**I received a free copy of this book, in exchange for an honest review**
After drawing her readers into each chapter with a literary quote, the author uses references from Greek mythology as well as devices such as alliteration, metaphors and similes which build each scene for her characters’ interactions to unfold. I particularly liked the anthropomorphism of ‘London stretching its early morning limbs’.
We witness some of Mary’s experiences which subsequently influenced the plot in Frankenstein, as the bohemian family continue their nomadic life in Europe. Whilst they are plagued by a series of misfortunes, they find a measure of contentment among the expat community in Italy, along with some local and international intelligentsia.
We sympathise with Mary as she continues to struggle with her nemesis. The altruistic, philanthropic and unworldly Shelley takes every cause to heart but appears unable to acknowledge the pain caused to Mary (now his wife) by the ever-present self-centred Claire. It is challenging to blend historical facts with fictional emotions but Ms Burdon manages it superbly.
The pace of the novel is well-balanced and the author has clearly researched her subject thoroughly. She gives us glimpses of incidents of the time, including the Spa Field Riots of 1816, as well as the Peterloo Massacre and the Pentrich Rising of 1817. References to the couple’s work are cleverly interspersed throughout which also anchors this tale in its place in history.
Ultimately, this is a love story with the underlying themes being the belief the couple have in each other’s talent as well as their independence of mind. I would recommend "Almost Invincible" to anyone with an interest in Mary Shelley or who likes historical family drama. I found this novel compelling and award it five stars.
Reviewed by Julie at Whispering Stories Book Blog.
The life and creativity of Mary Shelley continues to fascinate long after her death. In this version of her life, we are given a close glimpse into the people that helped shape her destiny - how the death of her writer mother impacted her, how her love for Percy Bysshe sucked her into a lower status and a bit of a debauched social life, her relationship with Lord Byron, and the responsibility she carried for her step-sister Claire Clairmont. Her loves, her sources for inspiration, and her talents are highlighted in wonderful detail.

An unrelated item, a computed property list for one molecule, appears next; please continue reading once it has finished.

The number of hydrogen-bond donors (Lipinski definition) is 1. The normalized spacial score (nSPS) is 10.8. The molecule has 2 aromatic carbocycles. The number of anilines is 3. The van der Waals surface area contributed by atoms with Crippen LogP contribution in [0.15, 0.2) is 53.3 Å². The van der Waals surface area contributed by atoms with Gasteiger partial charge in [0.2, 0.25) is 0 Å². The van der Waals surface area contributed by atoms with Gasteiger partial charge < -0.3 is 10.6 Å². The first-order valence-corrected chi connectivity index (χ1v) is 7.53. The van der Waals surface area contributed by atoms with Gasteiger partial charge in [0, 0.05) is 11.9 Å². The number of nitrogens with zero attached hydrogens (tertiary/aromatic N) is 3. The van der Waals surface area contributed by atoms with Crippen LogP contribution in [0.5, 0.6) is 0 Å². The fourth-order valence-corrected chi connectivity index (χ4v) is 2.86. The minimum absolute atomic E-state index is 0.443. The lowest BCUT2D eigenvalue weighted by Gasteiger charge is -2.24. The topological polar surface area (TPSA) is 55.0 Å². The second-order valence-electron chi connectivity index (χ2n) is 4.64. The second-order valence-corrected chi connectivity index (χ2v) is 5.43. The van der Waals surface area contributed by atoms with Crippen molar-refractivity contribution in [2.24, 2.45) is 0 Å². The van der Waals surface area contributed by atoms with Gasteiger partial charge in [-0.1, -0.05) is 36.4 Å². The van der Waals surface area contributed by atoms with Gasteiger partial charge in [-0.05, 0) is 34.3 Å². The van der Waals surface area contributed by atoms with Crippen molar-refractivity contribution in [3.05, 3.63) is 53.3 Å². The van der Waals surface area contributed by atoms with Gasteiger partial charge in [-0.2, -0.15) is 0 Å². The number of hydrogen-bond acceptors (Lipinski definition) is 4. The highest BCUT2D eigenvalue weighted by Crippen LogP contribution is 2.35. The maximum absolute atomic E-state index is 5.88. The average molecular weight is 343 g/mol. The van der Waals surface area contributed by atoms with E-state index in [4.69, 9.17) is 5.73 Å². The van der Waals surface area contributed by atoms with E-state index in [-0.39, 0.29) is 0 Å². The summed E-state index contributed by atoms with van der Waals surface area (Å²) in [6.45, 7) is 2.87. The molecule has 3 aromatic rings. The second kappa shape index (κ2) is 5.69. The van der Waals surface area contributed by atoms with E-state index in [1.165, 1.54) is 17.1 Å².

The book's pace is slow, but it is a biographical and is to be expected because of the research and details that have been included. Mary was not afraid to break with convention and face scandal. I think it is this that fascinates readers because she is of the Victorian era with strict morals and social norms. If you're looking for an accurate, rich, and descriptive biography about Shelley, then this is the book to read! Very well done!
Thank you to the author and publisher. I received a free copy of this book in exchange for an honest review.
“Provocative and profound, with brilliant characterisation, Suzanne Burdon’s dazzling novel, 'Almost Invincible' skilfully blends fact and fiction into a realistic portrayal of some of the mysteries and day-to-day events surrounding Mary Shelly’s life!” Catherine Rose Putsche
Almost Invincible is a fictional telling of Mary Shelly’s life based on true events. The story opens on a stormy and turbulent night in the summer of 1816 at Lord Bryon’s villa in Lake Geneva. Lord Byron challenges all his guests, Shelley, Claire Clairmont, Mary and Dr. Polidori to write ghost stories and this is where Mary produces a terrifying story that will later become, Frankenstein, eventually assuring Mary a permanent place in literary history. The story then goes on to document Mary’s ignominious love affair with Percy Bysshe Shelley, who is married with children at the time of their elopement and follows the couple around England, Switzerland, France and Italy, where they experience a number of traumas such as being ostracised due to their controversial life choices, financial worries and the death of their children, and Mary’s manipulative step-sister, who drives Mary to despair on many occasions.